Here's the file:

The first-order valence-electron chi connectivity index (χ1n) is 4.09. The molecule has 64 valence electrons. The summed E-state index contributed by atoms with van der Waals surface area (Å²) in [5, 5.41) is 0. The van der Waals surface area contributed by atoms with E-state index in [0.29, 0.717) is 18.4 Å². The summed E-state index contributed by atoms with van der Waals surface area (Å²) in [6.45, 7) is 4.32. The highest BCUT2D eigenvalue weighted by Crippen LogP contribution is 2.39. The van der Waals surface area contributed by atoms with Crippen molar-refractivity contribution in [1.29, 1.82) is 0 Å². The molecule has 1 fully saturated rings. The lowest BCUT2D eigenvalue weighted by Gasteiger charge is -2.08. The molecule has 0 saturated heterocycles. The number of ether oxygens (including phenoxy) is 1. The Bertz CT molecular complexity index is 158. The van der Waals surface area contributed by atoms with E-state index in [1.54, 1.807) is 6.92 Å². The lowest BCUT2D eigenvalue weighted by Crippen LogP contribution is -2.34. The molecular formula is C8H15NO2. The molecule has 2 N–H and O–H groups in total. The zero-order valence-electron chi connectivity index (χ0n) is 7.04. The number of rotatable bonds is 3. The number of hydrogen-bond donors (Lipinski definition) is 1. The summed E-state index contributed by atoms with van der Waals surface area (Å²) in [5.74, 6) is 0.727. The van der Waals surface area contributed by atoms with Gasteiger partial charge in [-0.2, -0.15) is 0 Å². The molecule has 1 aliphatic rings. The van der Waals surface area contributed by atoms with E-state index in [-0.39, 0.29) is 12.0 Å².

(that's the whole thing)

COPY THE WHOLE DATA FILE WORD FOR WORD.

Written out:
The first-order valence-electron chi connectivity index (χ1n) is 4.09. The molecule has 64 valence electrons. The summed E-state index contributed by atoms with van der Waals surface area (Å²) in [5, 5.41) is 0. The van der Waals surface area contributed by atoms with E-state index in [0.29, 0.717) is 18.4 Å². The summed E-state index contributed by atoms with van der Waals surface area (Å²) in [6.45, 7) is 4.32. The highest BCUT2D eigenvalue weighted by Crippen LogP contribution is 2.39. The van der Waals surface area contributed by atoms with Crippen molar-refractivity contribution in [1.29, 1.82) is 0 Å². The molecule has 1 fully saturated rings. The lowest BCUT2D eigenvalue weighted by Gasteiger charge is -2.08. The molecule has 0 saturated heterocycles. The number of ether oxygens (including phenoxy) is 1. The Bertz CT molecular complexity index is 158. The van der Waals surface area contributed by atoms with E-state index in [1.54, 1.807) is 6.92 Å². The lowest BCUT2D eigenvalue weighted by Crippen LogP contribution is -2.34. The molecular formula is C8H15NO2. The molecule has 2 N–H and O–H groups in total. The zero-order valence-electron chi connectivity index (χ0n) is 7.04. The number of rotatable bonds is 3. The number of hydrogen-bond donors (Lipinski definition) is 1. The summed E-state index contributed by atoms with van der Waals surface area (Å²) in [5.74, 6) is 0.727. The van der Waals surface area contributed by atoms with Gasteiger partial charge in [-0.2, -0.15) is 0 Å². The molecule has 1 aliphatic rings. The van der Waals surface area contributed by atoms with E-state index in [-0.39, 0.29) is 12.0 Å².